• Competing interests KE reports grants and personal fees from Janssen during the conduct of the study, grants from AbbVie, LEO Pharma, UCB and Novartis, and personal fees from AbbVie, Almirall, BMS, LEO Pharma, Lilly, Sanofi, UCB, Galderma and Novartis outside the submitted work; PW reports receiving honoraria as consultant or speaker from the following companies involved in the development or distribution of drugs for psoriasis: AbbVie, Almirall, Biogen, Celgene, Eli Lilly, Janssen, LEO Pharma, Medac and Novartis, and honoraria received by his institution for active participation in clinical studies sponsored by Janssen, AbbVie and Eli Lilly; AP has no conflicts of interest to report; KS reports conducting clinical studies during the past 36 months with the following companies: AbbVie, Almirall, Boehringer, Celgene, Chugai, Galapagos, Galderma, Janssen-Cilag, LEO Pharma, Lilly, Merck Sharp & Dohme Corp., Novartis Regeneron and UCB Pharma; KA reports honoraria for participation in advisory boards, consultation, clinical trials or as speaker from AbbVie, Almirall, Antabio, Bayer, BMS, Euroimmune, Emphasis, Emeritipharma, Galderma, Janssen, La Roche-Posay, LEO Pharma, L’Oréal, Novartis, Parexel International, Pierre Fabre, Roxall, RG, Sanofi Genzyme, TFS Trial Form Support and UCB; SW is a full-time employee of Janssen-Cilag Germany; EJM-E is a full-time employee of Johnson & Johnson, and is listed as an inventor on a patent application related to uses of guselkumab to treat psoriasis, pending; HB reports personal fees from Janssen-Cilag Germany during the conduct of the study, and personal fees from Janssen-Cilag Germany outside the submitted work; FJHT reports personal fees from Janssen-Cilag, Germany during the conduct of the study and personal fees from Janssen-Cilag, Germany outside the submitted work; KR reports grants and personal fees from Janssen during the conduct of the study, grants from AbbVie, Lilly, LEO Pharma, UCB, Pfizer, Affibody, Biogen-Idec, Boehringer Ingelheim Pharma, BMS, Celgene, Covagen, Forward Pharma, Fresenius Medical Care, Galapagos, Kyowa Kirin, Medac, Merck Sharp & Dohme, Milteny, Novartis, Ocean Pharma, Sandoz, Sanofi, Sun Pharma, Takeda and XBiotech; personal fees from AbbVie, Lilly, LEO Pharma, UCB, Pfizer, Amgen, Affibody, Biogen-Idec, Boehringer Ingelheim Pharma, BMS, Celgene, Covagen, Forward Pharma, GSK, Kyowa Kirin, Medac, Merck Sharp & Dohme Corp, Novartis, Ocean Pharma, Samsung Bioepis, Sandoz, Sanofi, Takeda, Valeant and Xenoport outside the submitted work.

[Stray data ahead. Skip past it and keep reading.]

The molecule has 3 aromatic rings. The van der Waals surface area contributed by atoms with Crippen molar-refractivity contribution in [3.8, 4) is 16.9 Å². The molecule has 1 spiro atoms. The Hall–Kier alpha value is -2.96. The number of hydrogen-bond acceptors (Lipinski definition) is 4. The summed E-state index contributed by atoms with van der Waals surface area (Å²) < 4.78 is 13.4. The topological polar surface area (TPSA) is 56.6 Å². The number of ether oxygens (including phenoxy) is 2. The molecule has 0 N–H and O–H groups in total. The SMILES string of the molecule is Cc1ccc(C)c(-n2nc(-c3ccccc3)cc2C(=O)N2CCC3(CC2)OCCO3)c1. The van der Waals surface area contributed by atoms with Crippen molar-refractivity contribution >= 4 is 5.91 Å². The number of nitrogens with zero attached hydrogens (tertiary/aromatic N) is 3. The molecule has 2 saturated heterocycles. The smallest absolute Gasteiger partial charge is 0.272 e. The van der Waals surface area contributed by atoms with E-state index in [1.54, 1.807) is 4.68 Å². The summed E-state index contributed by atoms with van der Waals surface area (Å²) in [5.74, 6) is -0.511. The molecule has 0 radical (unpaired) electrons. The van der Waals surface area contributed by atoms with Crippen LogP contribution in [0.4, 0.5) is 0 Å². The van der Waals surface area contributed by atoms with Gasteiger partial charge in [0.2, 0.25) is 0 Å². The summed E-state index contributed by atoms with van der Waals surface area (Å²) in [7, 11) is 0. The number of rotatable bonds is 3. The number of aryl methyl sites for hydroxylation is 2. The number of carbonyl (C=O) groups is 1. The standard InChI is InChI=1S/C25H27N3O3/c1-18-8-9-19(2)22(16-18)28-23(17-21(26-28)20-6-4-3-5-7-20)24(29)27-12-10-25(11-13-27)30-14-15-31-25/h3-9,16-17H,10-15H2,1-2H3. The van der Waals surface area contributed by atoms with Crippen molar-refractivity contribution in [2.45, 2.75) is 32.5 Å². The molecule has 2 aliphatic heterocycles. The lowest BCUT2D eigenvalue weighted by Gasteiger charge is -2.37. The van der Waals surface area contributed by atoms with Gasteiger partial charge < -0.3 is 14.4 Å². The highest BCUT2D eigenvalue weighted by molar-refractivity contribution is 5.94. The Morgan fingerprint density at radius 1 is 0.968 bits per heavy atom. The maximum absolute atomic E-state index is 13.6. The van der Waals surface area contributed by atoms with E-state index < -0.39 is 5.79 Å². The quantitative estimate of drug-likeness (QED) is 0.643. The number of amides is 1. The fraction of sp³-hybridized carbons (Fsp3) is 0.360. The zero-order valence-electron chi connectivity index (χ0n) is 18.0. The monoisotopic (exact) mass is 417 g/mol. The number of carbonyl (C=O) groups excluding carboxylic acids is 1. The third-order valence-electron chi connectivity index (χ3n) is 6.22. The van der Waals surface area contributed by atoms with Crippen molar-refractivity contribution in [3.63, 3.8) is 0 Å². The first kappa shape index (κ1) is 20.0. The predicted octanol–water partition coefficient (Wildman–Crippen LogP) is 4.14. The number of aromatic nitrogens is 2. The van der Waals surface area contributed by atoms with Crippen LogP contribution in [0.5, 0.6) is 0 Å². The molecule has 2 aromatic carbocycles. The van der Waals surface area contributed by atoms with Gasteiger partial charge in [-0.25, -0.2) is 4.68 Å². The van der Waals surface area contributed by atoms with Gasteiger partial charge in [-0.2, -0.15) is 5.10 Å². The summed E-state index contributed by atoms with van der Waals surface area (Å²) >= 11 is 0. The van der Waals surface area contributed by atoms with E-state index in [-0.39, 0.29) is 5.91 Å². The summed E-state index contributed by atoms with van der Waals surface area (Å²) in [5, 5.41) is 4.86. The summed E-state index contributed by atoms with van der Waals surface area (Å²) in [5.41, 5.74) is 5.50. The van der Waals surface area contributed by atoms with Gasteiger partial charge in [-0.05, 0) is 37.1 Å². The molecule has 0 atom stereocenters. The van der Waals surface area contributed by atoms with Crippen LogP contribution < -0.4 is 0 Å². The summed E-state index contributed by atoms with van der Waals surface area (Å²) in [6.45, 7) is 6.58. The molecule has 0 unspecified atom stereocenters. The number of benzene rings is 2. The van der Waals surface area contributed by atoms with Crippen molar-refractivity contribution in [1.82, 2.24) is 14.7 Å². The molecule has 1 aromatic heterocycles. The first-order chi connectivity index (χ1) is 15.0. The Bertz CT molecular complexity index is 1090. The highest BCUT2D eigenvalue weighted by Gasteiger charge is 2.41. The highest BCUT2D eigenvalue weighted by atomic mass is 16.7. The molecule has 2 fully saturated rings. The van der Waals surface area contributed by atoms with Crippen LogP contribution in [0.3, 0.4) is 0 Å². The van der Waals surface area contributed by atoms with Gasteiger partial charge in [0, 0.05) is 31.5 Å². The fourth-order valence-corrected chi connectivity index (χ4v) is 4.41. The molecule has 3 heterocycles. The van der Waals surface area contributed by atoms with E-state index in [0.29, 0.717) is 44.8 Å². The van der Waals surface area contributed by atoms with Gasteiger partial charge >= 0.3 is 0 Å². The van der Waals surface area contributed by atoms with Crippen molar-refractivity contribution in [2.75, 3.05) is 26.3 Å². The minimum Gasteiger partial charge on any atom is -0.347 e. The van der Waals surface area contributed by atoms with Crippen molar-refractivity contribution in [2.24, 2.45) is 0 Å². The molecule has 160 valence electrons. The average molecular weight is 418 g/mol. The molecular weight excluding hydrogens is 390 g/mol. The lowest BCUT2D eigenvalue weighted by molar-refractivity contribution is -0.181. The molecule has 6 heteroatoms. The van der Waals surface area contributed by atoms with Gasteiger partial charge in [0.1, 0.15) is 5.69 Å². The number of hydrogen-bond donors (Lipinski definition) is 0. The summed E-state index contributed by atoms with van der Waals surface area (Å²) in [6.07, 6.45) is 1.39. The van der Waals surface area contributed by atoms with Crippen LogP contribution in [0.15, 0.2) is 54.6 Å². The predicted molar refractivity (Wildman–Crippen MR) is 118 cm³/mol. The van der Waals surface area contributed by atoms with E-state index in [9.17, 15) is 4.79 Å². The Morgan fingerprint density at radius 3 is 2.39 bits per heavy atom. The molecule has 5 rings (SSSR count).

• Patient and public involvement Patients and/or the public were not involved in the design, or conduct, or reporting, or dissemination plans of this research.

  • Provenance and peer review Not commissioned; externally peer reviewed.